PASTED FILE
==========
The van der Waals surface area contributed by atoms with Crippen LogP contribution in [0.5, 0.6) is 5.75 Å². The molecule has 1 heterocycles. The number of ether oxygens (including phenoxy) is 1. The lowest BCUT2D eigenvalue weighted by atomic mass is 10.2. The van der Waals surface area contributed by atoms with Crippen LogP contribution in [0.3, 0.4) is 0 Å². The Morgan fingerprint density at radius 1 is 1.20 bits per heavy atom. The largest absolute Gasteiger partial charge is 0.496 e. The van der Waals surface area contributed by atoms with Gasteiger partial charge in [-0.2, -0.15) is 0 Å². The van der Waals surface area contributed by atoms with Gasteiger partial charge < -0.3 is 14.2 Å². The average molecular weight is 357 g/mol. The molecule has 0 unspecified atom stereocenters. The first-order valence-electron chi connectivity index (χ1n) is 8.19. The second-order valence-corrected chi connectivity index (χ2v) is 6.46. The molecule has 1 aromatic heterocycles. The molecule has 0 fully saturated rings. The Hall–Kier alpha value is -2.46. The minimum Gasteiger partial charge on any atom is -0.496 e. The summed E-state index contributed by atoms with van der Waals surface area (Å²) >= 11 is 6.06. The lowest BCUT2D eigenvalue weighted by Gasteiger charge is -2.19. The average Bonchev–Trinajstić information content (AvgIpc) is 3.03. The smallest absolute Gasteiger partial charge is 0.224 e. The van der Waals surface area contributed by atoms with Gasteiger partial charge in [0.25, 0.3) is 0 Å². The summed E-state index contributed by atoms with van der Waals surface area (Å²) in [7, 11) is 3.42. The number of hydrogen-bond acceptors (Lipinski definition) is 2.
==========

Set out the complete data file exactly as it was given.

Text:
The van der Waals surface area contributed by atoms with Crippen LogP contribution in [0.5, 0.6) is 5.75 Å². The molecule has 1 heterocycles. The number of ether oxygens (including phenoxy) is 1. The lowest BCUT2D eigenvalue weighted by atomic mass is 10.2. The van der Waals surface area contributed by atoms with Crippen LogP contribution in [0.3, 0.4) is 0 Å². The Morgan fingerprint density at radius 1 is 1.20 bits per heavy atom. The largest absolute Gasteiger partial charge is 0.496 e. The van der Waals surface area contributed by atoms with Gasteiger partial charge in [-0.2, -0.15) is 0 Å². The van der Waals surface area contributed by atoms with Gasteiger partial charge < -0.3 is 14.2 Å². The average molecular weight is 357 g/mol. The molecule has 0 unspecified atom stereocenters. The first-order valence-electron chi connectivity index (χ1n) is 8.19. The second-order valence-corrected chi connectivity index (χ2v) is 6.46. The molecule has 1 aromatic heterocycles. The molecule has 0 fully saturated rings. The Hall–Kier alpha value is -2.46. The minimum Gasteiger partial charge on any atom is -0.496 e. The summed E-state index contributed by atoms with van der Waals surface area (Å²) >= 11 is 6.06. The lowest BCUT2D eigenvalue weighted by Gasteiger charge is -2.19. The average Bonchev–Trinajstić information content (AvgIpc) is 3.03. The smallest absolute Gasteiger partial charge is 0.224 e. The van der Waals surface area contributed by atoms with Gasteiger partial charge in [0.25, 0.3) is 0 Å². The summed E-state index contributed by atoms with van der Waals surface area (Å²) in [7, 11) is 3.42. The number of hydrogen-bond acceptors (Lipinski definition) is 2.